While a court may have the final say on the warrantless entry by Sgt. Foster after evaluating the facts in light of the criteria above, it is a stretch to see how the alleged actions by Ms. Rodeman justified a warrantless entry as only one of the six criteria is apparently satisfied.

There was no grave offense or crime of violence involved; there was no reasonable belief of an armed suspect; absent a grave offense or crime of violence, the question of probable cause is moot; Sgt. Foster knew Ms. Rodeman was at the residence; the likelihood of Ms. Rodeman escaping was nil as more police were minutes away; and, entry by the officer was not peaceable.

So, unless a court finds driving under the influence or misdemeanor eluding police a grave offense, it is hard to see how the warrantless entry stands. But here’s a prediction. Look for more serious felony charges to be brought against Ms. Rodeman as police and prosecutors attempt to bolster a weak hot pursuit case by claiming Ms. Rodeman was fleeing from more serious crimes than those initially charged.

As stated at the outset, beyond the warrantless entry into the Rodeman home there are serious issues of officer and civilian safety, Taser use and incident review.

Sgt. Foster, by not waiting for additional police support, demonstrated reckless disregard for his own safety and the safety of possible innocent occupants at the Rodeman residence.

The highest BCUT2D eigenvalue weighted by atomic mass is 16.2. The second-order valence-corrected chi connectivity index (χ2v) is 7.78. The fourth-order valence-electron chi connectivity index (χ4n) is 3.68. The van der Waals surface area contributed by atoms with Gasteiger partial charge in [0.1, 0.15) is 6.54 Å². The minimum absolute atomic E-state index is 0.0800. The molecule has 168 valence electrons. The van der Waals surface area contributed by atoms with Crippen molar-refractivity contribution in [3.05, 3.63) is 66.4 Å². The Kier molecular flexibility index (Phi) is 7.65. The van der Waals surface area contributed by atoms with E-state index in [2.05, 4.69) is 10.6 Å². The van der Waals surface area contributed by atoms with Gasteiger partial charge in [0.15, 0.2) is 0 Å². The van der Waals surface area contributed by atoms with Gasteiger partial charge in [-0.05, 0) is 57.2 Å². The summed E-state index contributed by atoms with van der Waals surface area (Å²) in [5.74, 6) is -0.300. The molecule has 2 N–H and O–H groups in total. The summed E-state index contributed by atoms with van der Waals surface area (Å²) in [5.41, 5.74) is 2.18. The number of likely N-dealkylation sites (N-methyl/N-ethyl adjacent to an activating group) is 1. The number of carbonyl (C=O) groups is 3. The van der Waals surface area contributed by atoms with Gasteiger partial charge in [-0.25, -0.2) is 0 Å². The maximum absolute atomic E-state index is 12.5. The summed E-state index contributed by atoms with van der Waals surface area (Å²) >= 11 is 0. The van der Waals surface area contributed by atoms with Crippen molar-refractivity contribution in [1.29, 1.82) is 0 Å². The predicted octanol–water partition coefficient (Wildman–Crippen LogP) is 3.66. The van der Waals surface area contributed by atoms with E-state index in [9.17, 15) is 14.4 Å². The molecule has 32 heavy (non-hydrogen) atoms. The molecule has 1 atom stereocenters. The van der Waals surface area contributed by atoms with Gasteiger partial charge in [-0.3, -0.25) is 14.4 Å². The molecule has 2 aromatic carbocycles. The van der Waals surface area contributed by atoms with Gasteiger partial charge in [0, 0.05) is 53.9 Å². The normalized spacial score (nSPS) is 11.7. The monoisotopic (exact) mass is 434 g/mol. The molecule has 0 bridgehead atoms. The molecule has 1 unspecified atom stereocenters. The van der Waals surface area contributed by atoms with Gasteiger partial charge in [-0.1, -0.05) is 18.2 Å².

As the deployment of Tasers has grown across the U.S., so have the number of questions concerning their safety. There have been hundreds of deaths associated with Tasers in recent years. And, as the seller of the Taser is also certifying police instructors such as Sgt. Foster, there is an inherent conflict of interest.

Chief Caterinicchio is not qualified to conduct the investigation and review of Sgt. Foster’s actions. The chief has almost no experience as a police officer and his statements in the Steamboat Pilot & Today this week demonstrate he has already pre-judged the actions of the also inexperienced Sgt. Foster. The Oak Creek Town Board should bring in an outside, independent authority to review the conduct in question.

As wrong-headed and potentially illegal as Ms. Rodeman’s actions may have been Saturday, she is entitled to the protections of the U.S. Constitution and the Colorado Constitution as much as the rest of us.

As the D.C. Circuit said in Dorman v. U.S. – the case relied upon by the Colorado Supreme Court in establishing the criteria for hot pursuit – “The point of the Fourth Amendment, which often is not grasped by zealous officers, is not that it denies law enforcement the support of the usual inferences which reasonable men draw from evidence. Its protection consists in requiring that those inferences be drawn by a neutral and detached magistrate instead of being judged by the officer engaged in the often competitive enterprise of ferreting out crime.”